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On first glance it's surprising that origami -- a centuries old art of folding paper to achieve particular aesthetics -- is applicable to engineering. But upon closer consideration there are a lot of reasons methods developed for paper folding are also applicable to engineering: origami allows you to take a flat sheet of material and convert it to almost any shape only by folding. Plus for large flat structures, origami provides a way of shrinking dimensions while ensuring simply deployment - this is particularly useful for solar arrays in space applications. Furthermore, motions designed to take advantage of the flexibility of paper can also be used to form compliant mechanisms for engineering like the kaleidocycle. Since the principles of origami are scalable, mechanisms can also be dramatically miniaturized.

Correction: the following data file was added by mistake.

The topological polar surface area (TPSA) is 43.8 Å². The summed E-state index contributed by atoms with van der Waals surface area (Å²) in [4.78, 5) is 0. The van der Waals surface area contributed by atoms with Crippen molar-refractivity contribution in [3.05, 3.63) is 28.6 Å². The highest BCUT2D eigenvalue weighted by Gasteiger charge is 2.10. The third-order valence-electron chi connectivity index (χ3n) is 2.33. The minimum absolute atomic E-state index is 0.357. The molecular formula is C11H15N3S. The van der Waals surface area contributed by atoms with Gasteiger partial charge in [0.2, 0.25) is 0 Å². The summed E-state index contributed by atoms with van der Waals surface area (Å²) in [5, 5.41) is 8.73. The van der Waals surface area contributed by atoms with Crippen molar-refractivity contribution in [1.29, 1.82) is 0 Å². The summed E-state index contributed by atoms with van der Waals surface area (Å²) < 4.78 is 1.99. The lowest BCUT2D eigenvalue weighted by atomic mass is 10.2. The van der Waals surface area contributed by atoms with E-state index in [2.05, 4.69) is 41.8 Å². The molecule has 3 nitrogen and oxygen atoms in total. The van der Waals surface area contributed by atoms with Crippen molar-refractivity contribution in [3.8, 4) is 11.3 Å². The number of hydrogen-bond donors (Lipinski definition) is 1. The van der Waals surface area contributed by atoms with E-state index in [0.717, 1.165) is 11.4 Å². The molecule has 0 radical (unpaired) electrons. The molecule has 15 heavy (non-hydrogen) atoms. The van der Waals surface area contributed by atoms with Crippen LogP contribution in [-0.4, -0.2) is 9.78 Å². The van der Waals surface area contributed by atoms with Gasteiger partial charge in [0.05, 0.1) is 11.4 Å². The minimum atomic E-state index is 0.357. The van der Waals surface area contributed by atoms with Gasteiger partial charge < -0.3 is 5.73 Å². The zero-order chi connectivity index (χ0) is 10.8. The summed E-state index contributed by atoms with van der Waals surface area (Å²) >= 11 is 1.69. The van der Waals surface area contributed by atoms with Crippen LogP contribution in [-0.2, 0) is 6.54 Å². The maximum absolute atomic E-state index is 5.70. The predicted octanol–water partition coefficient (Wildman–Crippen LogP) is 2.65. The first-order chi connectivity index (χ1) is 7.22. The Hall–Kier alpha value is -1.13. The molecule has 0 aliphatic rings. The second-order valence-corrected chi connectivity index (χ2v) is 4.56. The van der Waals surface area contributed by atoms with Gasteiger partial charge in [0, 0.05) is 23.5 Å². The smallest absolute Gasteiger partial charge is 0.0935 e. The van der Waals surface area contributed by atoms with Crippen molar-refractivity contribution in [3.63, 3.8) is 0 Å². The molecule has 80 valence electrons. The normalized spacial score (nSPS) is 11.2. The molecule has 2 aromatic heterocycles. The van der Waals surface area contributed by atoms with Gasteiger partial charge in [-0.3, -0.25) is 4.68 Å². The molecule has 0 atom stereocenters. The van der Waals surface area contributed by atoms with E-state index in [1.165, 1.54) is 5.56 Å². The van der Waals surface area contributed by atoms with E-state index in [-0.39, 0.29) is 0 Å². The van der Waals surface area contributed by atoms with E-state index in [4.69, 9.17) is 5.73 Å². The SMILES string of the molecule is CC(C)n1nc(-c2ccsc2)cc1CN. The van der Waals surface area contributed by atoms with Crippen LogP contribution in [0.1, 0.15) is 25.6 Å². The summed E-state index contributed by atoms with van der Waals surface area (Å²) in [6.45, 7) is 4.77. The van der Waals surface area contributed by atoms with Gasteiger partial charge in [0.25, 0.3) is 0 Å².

Some of the work shown is based upon work supported by the National Science Foundation and the Air Force Office of Scientific Research under Grant No. EFRI-ODISSEI-1240417. Any opinions, findings, and conclusions or recommendations expressed in this material are those of the author(s) and do not necessarily reflect the views of the National Science Foundation.
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Edited by Jonny Hyman, Isaac Frame, and Derek Muller